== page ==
trape

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English[edit]

Etymology[edit]

Probably via a Medieval Latin *trappa from Old English træppe, treppe (trap, snare), from Proto-Germanic *trap-, from Proto-Indo-European *dreb-, from *der- (walk, step).

Noun[edit]

trape (plural trapes)

  1. (obsolete) A messy or untidy woman.
    • 1678, Samuel Butler, Hudibras:
      Hard was his fate in this I own, / Nor will I for the trapes atone; / Indeed to guess I am not able, / What made her thus inexorable []

Verb[edit]

trape (third-person singular simple present trapes, present participle traping, simple past and past participle traped)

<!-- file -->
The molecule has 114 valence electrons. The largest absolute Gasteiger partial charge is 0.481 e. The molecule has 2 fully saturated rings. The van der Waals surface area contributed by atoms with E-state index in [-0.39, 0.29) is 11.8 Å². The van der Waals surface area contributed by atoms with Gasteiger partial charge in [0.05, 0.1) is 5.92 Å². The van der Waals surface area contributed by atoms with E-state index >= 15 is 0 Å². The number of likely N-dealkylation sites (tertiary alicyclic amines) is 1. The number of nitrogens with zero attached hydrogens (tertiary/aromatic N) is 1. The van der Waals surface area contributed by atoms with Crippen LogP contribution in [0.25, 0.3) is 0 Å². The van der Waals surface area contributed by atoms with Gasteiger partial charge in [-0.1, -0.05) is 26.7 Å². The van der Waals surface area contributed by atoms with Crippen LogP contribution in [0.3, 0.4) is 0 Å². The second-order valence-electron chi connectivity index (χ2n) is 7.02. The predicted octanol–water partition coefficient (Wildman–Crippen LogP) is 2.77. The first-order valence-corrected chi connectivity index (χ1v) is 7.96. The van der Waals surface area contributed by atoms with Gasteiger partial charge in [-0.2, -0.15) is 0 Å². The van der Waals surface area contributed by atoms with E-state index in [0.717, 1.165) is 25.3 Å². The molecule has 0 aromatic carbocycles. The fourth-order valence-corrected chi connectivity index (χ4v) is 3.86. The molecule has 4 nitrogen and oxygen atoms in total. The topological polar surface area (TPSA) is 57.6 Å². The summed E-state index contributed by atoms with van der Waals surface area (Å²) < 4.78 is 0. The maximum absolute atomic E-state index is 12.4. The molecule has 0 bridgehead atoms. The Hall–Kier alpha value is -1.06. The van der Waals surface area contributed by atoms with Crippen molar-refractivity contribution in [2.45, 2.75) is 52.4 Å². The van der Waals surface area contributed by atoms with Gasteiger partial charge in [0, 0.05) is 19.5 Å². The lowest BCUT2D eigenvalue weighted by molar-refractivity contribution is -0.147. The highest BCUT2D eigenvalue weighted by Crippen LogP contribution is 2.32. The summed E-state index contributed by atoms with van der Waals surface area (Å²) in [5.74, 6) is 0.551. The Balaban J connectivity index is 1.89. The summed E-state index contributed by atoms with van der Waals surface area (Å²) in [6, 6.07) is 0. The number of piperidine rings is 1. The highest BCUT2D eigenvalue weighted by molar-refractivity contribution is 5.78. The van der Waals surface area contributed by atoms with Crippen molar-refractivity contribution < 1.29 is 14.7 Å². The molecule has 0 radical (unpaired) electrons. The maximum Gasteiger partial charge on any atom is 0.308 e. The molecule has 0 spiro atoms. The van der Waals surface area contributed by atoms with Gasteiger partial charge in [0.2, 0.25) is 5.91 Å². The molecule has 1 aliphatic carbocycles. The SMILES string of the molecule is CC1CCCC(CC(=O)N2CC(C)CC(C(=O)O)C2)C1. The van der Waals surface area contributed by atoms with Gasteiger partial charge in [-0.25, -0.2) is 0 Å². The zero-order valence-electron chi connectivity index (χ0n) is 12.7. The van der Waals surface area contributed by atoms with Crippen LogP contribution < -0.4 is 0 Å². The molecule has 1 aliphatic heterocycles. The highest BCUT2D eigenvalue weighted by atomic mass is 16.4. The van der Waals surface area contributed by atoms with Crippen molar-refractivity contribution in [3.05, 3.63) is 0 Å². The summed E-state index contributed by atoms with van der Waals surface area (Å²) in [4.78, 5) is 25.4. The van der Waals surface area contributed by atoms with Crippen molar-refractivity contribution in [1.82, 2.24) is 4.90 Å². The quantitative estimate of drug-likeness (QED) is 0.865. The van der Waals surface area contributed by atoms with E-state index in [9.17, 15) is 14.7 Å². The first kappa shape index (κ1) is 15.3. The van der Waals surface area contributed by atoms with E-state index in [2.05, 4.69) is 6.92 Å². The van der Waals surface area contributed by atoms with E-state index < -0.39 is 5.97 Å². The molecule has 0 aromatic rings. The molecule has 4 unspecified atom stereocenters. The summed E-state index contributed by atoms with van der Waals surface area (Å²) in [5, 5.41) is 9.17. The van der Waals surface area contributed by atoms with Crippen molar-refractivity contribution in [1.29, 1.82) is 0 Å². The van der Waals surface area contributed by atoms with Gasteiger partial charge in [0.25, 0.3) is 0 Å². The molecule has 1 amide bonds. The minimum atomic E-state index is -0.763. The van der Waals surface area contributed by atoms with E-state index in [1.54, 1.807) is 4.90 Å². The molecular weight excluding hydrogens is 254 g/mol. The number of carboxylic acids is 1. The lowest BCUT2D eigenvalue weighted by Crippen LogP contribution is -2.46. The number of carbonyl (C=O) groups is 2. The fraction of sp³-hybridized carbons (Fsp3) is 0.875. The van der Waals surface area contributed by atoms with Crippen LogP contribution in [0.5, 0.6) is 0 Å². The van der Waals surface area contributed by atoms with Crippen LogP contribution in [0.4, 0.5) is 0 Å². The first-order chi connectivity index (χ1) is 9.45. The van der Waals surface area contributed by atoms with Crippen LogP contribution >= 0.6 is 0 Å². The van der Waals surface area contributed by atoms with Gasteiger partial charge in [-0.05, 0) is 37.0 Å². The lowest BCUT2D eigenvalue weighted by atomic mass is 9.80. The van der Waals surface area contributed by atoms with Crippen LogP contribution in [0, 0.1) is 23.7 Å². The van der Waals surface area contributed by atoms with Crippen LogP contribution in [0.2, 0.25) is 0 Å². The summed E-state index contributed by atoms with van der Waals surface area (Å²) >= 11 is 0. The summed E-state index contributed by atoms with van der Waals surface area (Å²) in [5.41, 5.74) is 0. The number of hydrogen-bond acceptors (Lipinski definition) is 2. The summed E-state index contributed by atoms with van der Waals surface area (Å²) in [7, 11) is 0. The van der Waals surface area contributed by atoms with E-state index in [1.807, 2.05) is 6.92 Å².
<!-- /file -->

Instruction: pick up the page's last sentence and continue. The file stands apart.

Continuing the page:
1. (intransitive) To drag.
    No, that coat's too big; it'll trape along the ground if you wear it.

Anagrams[edit]


Old French[edit]

Alternative forms[edit]

Etymology[edit]

Frankish *trappa (trap, snare), from Proto-Germanic *trap-, *tramp- (to step). More at English trap.

Noun[edit]

trape f (oblique plural trapes, nominative singular trape, nominative plural trapes)

  1. trap (device design to ensnare or trap)
  2. hiding place

Descendants[edit]

References[edit]


Spanish[edit]

Etymology[edit]

From Spanish draper

Noun[edit]

trape m (plural trapes)

  1. (dated) intermediate fabric used to make drapery.